Of course, besides all of this he teaches about false peace and common grace to warn the vexed person to not be satisfied with anything else but the special favor of God and the true saving peace that is wrought by faith in Jesus. Evangelical ability is to know how to fold this in with pastoral work without confusion, and thus without being guilty of sending the wrong message to either sinner or saint, reprobate or elect. And there are many things in here that wonderfully surprised me. I’m sure that anyone who reads this will experience the same.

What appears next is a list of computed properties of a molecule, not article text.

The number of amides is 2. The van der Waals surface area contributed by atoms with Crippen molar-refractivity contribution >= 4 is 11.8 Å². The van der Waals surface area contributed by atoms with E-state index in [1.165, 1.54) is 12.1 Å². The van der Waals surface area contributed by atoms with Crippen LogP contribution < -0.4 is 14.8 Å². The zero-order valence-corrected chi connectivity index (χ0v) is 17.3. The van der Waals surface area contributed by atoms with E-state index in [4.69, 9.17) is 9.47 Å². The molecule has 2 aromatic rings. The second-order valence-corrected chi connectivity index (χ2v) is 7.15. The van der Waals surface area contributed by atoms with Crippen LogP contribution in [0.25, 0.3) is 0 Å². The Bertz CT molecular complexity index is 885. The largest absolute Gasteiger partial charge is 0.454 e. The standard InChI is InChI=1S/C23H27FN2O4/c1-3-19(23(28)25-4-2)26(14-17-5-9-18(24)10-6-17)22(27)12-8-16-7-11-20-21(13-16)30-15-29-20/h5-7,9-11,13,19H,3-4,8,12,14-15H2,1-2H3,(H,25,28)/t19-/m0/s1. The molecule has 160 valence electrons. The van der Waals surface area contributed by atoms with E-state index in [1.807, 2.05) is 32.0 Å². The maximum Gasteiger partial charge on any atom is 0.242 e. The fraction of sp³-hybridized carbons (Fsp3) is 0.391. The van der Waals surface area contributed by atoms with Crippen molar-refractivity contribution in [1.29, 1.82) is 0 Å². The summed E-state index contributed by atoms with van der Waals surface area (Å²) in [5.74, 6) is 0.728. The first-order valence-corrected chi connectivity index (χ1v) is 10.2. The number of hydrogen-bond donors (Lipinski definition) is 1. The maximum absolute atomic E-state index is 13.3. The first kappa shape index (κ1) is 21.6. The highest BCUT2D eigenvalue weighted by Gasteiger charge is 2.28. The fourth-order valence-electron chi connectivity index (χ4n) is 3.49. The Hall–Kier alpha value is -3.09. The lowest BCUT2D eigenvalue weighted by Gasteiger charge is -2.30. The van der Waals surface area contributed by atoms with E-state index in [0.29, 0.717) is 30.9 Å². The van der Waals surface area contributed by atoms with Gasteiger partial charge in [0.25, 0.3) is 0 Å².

How does A Lifting up for the Downcast measure up beside so many other efforts that have been put forward to treat the horrid disease of spiritual depression? Bridge’s remedy book is at least as interesting, and noticeably more biblical, than Where is God when it Hurts? and Disappointment with God by Philip Yancey. In one of those books, Yancey seems happy over the fact that a depressed person threw all of his Christian books in the garbage can. He seems to revel in the fact that someone is angry with God. What kind of sympathy is that? Who does that help? Maybe Yancey is the spiritually depressed one. Bridge, because of his superior grace and his experience with God, never glories over the shame of a sufferer. Put Yancey’s books in the garbage can. Then you’ll feel better. Again, A Lifting up for the Downcast is just as warm, and more extensive and profound, than A Book of Comfort for those in Sickness by P. B. Power. It is just as challenging, and even more helpful, than Horatius Bonar’s When God’s Children Suffer. It is just as diagnostic and psychological, and more practical, than Spiritual Depression by Martyn Lloyd-Jones. William Bridge eclipses all the authors that I have read on this grim theme that, for some people, is a bitter reality for a long time. He has more spirit, more authority, more pastoral ability, just more overall wherewithal than all the rest. He digs deepest into the words of God to find ‘comfort in the absence of comfort’ (p. 233.) This Lifting up is for all of Christ’s little sufferers. It will especially bless those who crave to receive a good education while they are being cared for. I can’t see how this book could not be the last one of this nature that a downcast heart would need. A Lifting up for the Downcast was immediately preparatory to my deepest experience with God. Lloyd Jones’ Joy Unspeakable was a more distant foundation to the experience. Ralph Venning’s Learning in Christ’s School helped me to put that experience in perspective. Those are books that God has put his stamp of approval on.